How To Properly Set Up A Cantilever Brake

Today I am going to share my best method for setting up a cantilever brake.  I do not believe in ‘toeing’ the brake pads (except maybe on a painted rim), which greatly reduces the effective power and gives the brake lever a really mushy feel.  With a few small tricks, your cantilever brakes will feel solid and powerful (as they are meant to be) and won’t squeal either.  Let’s begin.

Here is an example of a fairly standard TRP cantilever brake.

cantilever-brake

It actuates from the top by the brake cable, which is attached to a straddle wire reaching down to each brake arm.  When the brake lever is pulled, both sides move inward and apply pressure to the braking surface on the rim.  As you can see on this model, the left side has a convenient barrel adjuster built in at the top of the arm.  A barrel adjuster somewhere in the line is essential to this setup (which you will understand further down).  If your cantilever brake doesn’t have one of these, I suggest installing an inline barrel adjuster somewhere in the cable housing routing.  An inline barrel adjuster example is below as well as a cantilever brake hanger, which is mounted between two of the headset spacers at the end of the cable housing route.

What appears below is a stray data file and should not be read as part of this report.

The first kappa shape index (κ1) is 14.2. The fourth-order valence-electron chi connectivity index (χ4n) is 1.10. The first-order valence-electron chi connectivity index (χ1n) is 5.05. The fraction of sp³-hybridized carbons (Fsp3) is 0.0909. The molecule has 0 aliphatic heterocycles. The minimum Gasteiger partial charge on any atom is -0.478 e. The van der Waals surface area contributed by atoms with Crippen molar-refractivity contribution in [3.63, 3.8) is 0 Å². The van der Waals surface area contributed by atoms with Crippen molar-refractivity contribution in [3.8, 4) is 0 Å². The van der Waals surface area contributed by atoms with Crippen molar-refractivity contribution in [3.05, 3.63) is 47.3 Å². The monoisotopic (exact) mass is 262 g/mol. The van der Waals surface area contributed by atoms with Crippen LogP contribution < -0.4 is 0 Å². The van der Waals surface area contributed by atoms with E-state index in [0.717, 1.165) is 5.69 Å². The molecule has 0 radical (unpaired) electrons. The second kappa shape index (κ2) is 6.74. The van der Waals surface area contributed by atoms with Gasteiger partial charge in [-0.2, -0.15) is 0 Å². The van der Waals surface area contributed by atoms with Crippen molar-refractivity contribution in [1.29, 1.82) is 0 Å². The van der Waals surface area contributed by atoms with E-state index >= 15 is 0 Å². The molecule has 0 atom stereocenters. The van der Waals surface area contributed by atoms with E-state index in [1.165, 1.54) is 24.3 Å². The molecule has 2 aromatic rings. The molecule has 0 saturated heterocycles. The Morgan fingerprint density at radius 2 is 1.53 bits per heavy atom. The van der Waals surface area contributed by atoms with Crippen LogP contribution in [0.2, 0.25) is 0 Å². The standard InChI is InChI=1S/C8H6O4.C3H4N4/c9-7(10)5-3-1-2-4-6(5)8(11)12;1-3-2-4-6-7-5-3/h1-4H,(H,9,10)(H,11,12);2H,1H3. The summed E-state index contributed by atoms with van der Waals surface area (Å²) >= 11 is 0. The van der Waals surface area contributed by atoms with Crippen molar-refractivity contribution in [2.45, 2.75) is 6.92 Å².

inline-barrel-adjustercanitlever-brake-hanger